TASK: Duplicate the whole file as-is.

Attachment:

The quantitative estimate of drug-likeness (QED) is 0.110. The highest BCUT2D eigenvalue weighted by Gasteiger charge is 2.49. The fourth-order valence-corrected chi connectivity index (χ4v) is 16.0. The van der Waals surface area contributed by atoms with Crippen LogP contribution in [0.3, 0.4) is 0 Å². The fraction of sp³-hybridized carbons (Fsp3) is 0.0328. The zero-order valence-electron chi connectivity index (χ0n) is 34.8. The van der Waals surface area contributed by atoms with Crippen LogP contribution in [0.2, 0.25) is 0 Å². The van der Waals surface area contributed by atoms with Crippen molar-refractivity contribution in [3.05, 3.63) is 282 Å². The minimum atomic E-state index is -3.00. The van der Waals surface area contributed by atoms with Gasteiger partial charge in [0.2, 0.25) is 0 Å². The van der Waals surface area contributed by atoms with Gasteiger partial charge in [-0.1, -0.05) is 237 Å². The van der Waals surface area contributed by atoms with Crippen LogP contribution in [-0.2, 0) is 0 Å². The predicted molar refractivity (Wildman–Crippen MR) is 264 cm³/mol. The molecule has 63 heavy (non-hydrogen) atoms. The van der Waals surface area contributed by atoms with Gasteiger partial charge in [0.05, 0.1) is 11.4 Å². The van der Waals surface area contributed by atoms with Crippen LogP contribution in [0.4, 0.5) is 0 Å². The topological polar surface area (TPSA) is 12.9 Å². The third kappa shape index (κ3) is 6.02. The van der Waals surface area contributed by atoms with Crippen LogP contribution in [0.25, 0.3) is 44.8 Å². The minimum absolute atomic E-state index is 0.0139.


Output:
The quantitative estimate of drug-likeness (QED) is 0.110. The highest BCUT2D eigenvalue weighted by Gasteiger charge is 2.49. The fourth-order valence-corrected chi connectivity index (χ4v) is 16.0. The van der Waals surface area contributed by atoms with Crippen LogP contribution in [0.3, 0.4) is 0 Å². The fraction of sp³-hybridized carbons (Fsp3) is 0.0328. The zero-order valence-electron chi connectivity index (χ0n) is 34.8. The van der Waals surface area contributed by atoms with Crippen LogP contribution in [0.2, 0.25) is 0 Å². The van der Waals surface area contributed by atoms with Crippen molar-refractivity contribution in [3.05, 3.63) is 282 Å². The minimum atomic E-state index is -3.00. The van der Waals surface area contributed by atoms with Gasteiger partial charge in [0.2, 0.25) is 0 Å². The van der Waals surface area contributed by atoms with Gasteiger partial charge in [-0.1, -0.05) is 237 Å². The van der Waals surface area contributed by atoms with Crippen LogP contribution in [-0.2, 0) is 0 Å². The predicted molar refractivity (Wildman–Crippen MR) is 264 cm³/mol. The molecule has 63 heavy (non-hydrogen) atoms. The van der Waals surface area contributed by atoms with Gasteiger partial charge in [0.05, 0.1) is 11.4 Å². The van der Waals surface area contributed by atoms with Crippen LogP contribution in [0.4, 0.5) is 0 Å². The topological polar surface area (TPSA) is 12.9 Å². The third kappa shape index (κ3) is 6.02. The van der Waals surface area contributed by atoms with Crippen LogP contribution in [0.25, 0.3) is 44.8 Å². The minimum absolute atomic E-state index is 0.0139.